The nerd in me strikes again
Ok, now when I have confessed that I’m a bit of a nerd – why leave that track immediately? No cover-up will help anyway, so here I go again. Let’s begin with a steam engine to get you in the right mood. The locomotive on the photo was built in 1911 by Nydqvist & Holm (a k a NOHAB) in Trollhättan and delivered to Västergötland-Göteborgs Järnvägar. Yep, it’s a narrow gauge line (891 mm).
And now a quick jump to something completely different: a railcar. It may look modern, but… well, it once was. This one was built by Hilding Carlssons Mekaniska Verkstad in Umeå and delivered in 1952 so it’s definitely a vintage railcar now. These used to be a common sight on lines not defined as “main lines” until they were phased out in the early 80’s.
History on wheels! This railcar was built by Kalmar Verkstads AB and delivered to Västergötland-Göteborgs Järnvägar in 1923 as an early attempt to rationalise and cut costs. The private railway companies tried various solutions to keep costs down and it didn’t take long before they understood and appreciated the possibilities railcars provided. Less staff needed and cheaper maintenance. This train is quite unique; the car it pulls is the same car as it once pulled during its active service on Trollhättan-Nossebro Järnväg. They have been “separated” since it was sold in the 40’s and began working together again when the railcar was renovated and taken into service again in 2009.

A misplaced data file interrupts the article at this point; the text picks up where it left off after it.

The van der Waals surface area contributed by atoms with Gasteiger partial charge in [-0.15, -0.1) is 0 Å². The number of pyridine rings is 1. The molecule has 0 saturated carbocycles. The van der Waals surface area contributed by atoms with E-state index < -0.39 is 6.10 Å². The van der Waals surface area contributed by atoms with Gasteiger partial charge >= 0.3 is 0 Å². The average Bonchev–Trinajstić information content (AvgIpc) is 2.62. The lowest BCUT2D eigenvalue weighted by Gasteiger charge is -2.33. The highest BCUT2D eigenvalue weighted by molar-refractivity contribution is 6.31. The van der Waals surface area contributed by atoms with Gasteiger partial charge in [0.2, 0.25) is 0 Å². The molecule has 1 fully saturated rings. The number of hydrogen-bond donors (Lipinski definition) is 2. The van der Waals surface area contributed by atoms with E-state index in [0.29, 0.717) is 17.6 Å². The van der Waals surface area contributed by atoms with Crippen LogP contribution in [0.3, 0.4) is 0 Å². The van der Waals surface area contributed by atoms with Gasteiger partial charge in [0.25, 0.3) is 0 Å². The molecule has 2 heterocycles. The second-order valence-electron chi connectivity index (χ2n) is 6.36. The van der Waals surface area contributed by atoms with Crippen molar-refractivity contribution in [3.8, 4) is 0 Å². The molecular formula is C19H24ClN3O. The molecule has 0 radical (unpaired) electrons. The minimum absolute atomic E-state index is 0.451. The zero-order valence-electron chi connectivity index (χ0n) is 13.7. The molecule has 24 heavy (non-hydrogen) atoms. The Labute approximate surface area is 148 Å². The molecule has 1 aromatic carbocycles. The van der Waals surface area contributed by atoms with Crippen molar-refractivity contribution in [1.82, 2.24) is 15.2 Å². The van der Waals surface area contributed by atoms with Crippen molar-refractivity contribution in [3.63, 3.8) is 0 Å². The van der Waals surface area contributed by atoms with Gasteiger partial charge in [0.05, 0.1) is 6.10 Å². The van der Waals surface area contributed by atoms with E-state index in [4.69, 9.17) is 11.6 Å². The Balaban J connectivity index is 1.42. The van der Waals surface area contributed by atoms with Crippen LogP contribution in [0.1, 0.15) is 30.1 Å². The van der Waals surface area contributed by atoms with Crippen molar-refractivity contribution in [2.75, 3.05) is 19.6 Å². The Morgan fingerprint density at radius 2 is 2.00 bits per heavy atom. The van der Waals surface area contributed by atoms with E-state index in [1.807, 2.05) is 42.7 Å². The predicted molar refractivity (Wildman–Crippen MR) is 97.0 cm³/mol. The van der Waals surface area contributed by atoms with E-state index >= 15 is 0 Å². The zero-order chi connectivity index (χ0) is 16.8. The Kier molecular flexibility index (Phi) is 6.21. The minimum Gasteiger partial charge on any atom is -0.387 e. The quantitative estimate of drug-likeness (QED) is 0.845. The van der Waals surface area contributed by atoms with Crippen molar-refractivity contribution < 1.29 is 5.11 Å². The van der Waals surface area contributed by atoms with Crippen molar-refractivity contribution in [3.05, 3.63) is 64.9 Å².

Diesel engines replaced steam gradually during the 50’s. The majority of the Swedish private railways were nationalized one by one following a decision by the Parliament in the early 30’s. The Swedish State Railways took over a number of railways with rolling stock in both good and bad condition. Anyway, the steam era was coming to an end and the State Railways came to the conclusion that they had to be replaced by modern times and therefore ordered the Tp-engine from Germany mainly intended for goods service but it happened that they were used in passenger service as well.
The only exception to the rule were a couple of narrow gauge lines in Småland (a Swedish landscape) where steam ruled until the early 60’s – these locomotives were too heavy for those lines. The Tp-engines stayed in service until the narrow gauge epoque ended in Sweden. To be honest, it hasn’t ended yet – there is one commuter railway line with passenger service in Stockholm that is very much alive, but it’s probably an exception to the rule.